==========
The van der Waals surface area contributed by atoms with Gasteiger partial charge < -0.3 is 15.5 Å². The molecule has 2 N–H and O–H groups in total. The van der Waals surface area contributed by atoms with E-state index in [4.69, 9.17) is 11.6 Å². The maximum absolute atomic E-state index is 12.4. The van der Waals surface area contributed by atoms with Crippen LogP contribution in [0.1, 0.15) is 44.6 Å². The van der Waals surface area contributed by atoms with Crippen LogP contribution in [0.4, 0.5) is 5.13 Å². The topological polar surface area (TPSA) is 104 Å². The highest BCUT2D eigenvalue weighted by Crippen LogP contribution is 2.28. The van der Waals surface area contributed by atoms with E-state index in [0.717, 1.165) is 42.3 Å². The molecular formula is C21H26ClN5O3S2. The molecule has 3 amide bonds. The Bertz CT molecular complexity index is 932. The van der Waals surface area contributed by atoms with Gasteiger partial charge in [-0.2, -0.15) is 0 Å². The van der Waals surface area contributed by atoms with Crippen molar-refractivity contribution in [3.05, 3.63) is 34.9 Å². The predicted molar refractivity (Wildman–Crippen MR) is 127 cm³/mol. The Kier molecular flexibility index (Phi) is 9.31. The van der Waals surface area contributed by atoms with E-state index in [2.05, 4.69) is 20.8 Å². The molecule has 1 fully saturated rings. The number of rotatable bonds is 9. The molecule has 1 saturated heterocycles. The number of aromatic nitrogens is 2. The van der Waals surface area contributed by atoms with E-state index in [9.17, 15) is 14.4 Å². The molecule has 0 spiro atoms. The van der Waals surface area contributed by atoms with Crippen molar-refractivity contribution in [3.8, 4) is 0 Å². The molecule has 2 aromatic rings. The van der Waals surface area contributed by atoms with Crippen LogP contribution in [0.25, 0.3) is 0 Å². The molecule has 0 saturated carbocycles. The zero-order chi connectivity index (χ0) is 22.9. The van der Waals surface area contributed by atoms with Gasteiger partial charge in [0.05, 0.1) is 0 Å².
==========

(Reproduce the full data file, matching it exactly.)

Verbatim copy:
The van der Waals surface area contributed by atoms with Gasteiger partial charge < -0.3 is 15.5 Å². The molecule has 2 N–H and O–H groups in total. The van der Waals surface area contributed by atoms with E-state index in [4.69, 9.17) is 11.6 Å². The maximum absolute atomic E-state index is 12.4. The van der Waals surface area contributed by atoms with Crippen LogP contribution in [0.1, 0.15) is 44.6 Å². The van der Waals surface area contributed by atoms with Crippen LogP contribution in [0.4, 0.5) is 5.13 Å². The topological polar surface area (TPSA) is 104 Å². The highest BCUT2D eigenvalue weighted by Crippen LogP contribution is 2.28. The van der Waals surface area contributed by atoms with E-state index in [0.717, 1.165) is 42.3 Å². The molecular formula is C21H26ClN5O3S2. The molecule has 3 amide bonds. The Bertz CT molecular complexity index is 932. The van der Waals surface area contributed by atoms with Gasteiger partial charge in [-0.2, -0.15) is 0 Å². The van der Waals surface area contributed by atoms with Crippen molar-refractivity contribution in [3.05, 3.63) is 34.9 Å². The predicted molar refractivity (Wildman–Crippen MR) is 127 cm³/mol. The Kier molecular flexibility index (Phi) is 9.31. The van der Waals surface area contributed by atoms with E-state index in [2.05, 4.69) is 20.8 Å². The molecule has 1 fully saturated rings. The number of rotatable bonds is 9. The molecule has 1 saturated heterocycles. The number of aromatic nitrogens is 2. The van der Waals surface area contributed by atoms with E-state index in [9.17, 15) is 14.4 Å². The molecule has 0 spiro atoms. The van der Waals surface area contributed by atoms with Crippen molar-refractivity contribution in [3.8, 4) is 0 Å². The molecule has 2 aromatic rings. The van der Waals surface area contributed by atoms with Crippen LogP contribution in [0.25, 0.3) is 0 Å². The molecule has 0 saturated carbocycles. The zero-order chi connectivity index (χ0) is 22.9. The van der Waals surface area contributed by atoms with Gasteiger partial charge in [0.05, 0.1) is 0 Å².